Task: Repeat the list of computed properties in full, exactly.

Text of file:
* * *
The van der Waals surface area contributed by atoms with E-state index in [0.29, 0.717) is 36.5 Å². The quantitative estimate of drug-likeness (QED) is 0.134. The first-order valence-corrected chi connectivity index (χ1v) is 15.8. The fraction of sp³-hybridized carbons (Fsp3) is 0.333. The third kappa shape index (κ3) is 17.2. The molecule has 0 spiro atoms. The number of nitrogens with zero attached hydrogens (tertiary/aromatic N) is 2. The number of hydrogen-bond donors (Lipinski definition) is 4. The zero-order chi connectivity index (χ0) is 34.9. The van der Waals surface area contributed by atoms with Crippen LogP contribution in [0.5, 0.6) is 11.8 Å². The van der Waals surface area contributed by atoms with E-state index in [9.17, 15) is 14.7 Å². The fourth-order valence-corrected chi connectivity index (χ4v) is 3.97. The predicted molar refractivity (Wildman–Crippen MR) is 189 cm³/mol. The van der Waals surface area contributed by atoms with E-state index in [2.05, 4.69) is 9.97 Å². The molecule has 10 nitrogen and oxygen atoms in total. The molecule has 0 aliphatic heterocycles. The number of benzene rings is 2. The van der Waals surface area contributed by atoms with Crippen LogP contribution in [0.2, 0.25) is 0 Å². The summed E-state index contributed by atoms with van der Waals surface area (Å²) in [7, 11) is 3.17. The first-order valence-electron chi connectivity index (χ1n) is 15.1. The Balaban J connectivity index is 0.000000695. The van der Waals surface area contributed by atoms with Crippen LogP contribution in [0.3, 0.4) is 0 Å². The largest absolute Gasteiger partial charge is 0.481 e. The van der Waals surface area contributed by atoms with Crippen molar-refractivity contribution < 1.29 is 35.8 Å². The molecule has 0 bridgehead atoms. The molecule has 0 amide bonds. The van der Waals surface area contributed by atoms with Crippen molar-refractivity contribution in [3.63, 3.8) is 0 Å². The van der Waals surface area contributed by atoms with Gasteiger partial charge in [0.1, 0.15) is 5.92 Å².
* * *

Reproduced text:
The van der Waals surface area contributed by atoms with E-state index in [0.29, 0.717) is 36.5 Å². The quantitative estimate of drug-likeness (QED) is 0.134. The first-order valence-corrected chi connectivity index (χ1v) is 15.8. The fraction of sp³-hybridized carbons (Fsp3) is 0.333. The third kappa shape index (κ3) is 17.2. The molecule has 0 spiro atoms. The number of nitrogens with zero attached hydrogens (tertiary/aromatic N) is 2. The number of hydrogen-bond donors (Lipinski definition) is 4. The zero-order chi connectivity index (χ0) is 34.9. The van der Waals surface area contributed by atoms with Crippen LogP contribution in [0.5, 0.6) is 11.8 Å². The van der Waals surface area contributed by atoms with E-state index in [9.17, 15) is 14.7 Å². The fourth-order valence-corrected chi connectivity index (χ4v) is 3.97. The predicted molar refractivity (Wildman–Crippen MR) is 189 cm³/mol. The van der Waals surface area contributed by atoms with E-state index in [2.05, 4.69) is 9.97 Å². The molecule has 10 nitrogen and oxygen atoms in total. The molecule has 0 aliphatic heterocycles. The number of benzene rings is 2. The van der Waals surface area contributed by atoms with Crippen LogP contribution in [0.2, 0.25) is 0 Å². The summed E-state index contributed by atoms with van der Waals surface area (Å²) in [7, 11) is 3.17. The first-order valence-electron chi connectivity index (χ1n) is 15.1. The Balaban J connectivity index is 0.000000695. The van der Waals surface area contributed by atoms with Crippen LogP contribution in [0.3, 0.4) is 0 Å². The largest absolute Gasteiger partial charge is 0.481 e. The van der Waals surface area contributed by atoms with Crippen molar-refractivity contribution < 1.29 is 35.8 Å². The molecule has 0 bridgehead atoms. The molecule has 0 amide bonds. The van der Waals surface area contributed by atoms with Crippen molar-refractivity contribution in [3.63, 3.8) is 0 Å². The van der Waals surface area contributed by atoms with Gasteiger partial charge in [0.1, 0.15) is 5.92 Å².